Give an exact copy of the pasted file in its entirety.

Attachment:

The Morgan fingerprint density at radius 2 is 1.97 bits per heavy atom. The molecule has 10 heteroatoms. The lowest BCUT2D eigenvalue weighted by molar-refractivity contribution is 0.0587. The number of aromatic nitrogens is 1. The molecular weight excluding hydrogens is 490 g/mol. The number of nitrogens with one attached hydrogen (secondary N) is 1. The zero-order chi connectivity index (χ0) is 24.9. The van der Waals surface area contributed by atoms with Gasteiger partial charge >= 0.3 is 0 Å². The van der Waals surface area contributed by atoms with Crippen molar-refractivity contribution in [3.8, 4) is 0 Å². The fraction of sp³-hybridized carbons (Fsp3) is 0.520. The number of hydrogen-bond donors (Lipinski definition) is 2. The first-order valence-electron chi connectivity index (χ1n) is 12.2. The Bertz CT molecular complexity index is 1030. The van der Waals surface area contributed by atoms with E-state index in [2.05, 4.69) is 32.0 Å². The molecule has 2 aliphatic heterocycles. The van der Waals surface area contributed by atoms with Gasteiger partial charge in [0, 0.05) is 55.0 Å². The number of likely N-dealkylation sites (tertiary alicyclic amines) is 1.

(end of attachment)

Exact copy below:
The Morgan fingerprint density at radius 2 is 1.97 bits per heavy atom. The molecule has 10 heteroatoms. The lowest BCUT2D eigenvalue weighted by molar-refractivity contribution is 0.0587. The number of aromatic nitrogens is 1. The molecular weight excluding hydrogens is 490 g/mol. The number of nitrogens with one attached hydrogen (secondary N) is 1. The zero-order chi connectivity index (χ0) is 24.9. The van der Waals surface area contributed by atoms with Gasteiger partial charge >= 0.3 is 0 Å². The van der Waals surface area contributed by atoms with Crippen molar-refractivity contribution in [3.8, 4) is 0 Å². The fraction of sp³-hybridized carbons (Fsp3) is 0.520. The number of hydrogen-bond donors (Lipinski definition) is 2. The first-order valence-electron chi connectivity index (χ1n) is 12.2. The Bertz CT molecular complexity index is 1030. The van der Waals surface area contributed by atoms with E-state index in [2.05, 4.69) is 32.0 Å². The molecule has 2 aliphatic heterocycles. The van der Waals surface area contributed by atoms with Gasteiger partial charge in [0, 0.05) is 55.0 Å². The number of likely N-dealkylation sites (tertiary alicyclic amines) is 1.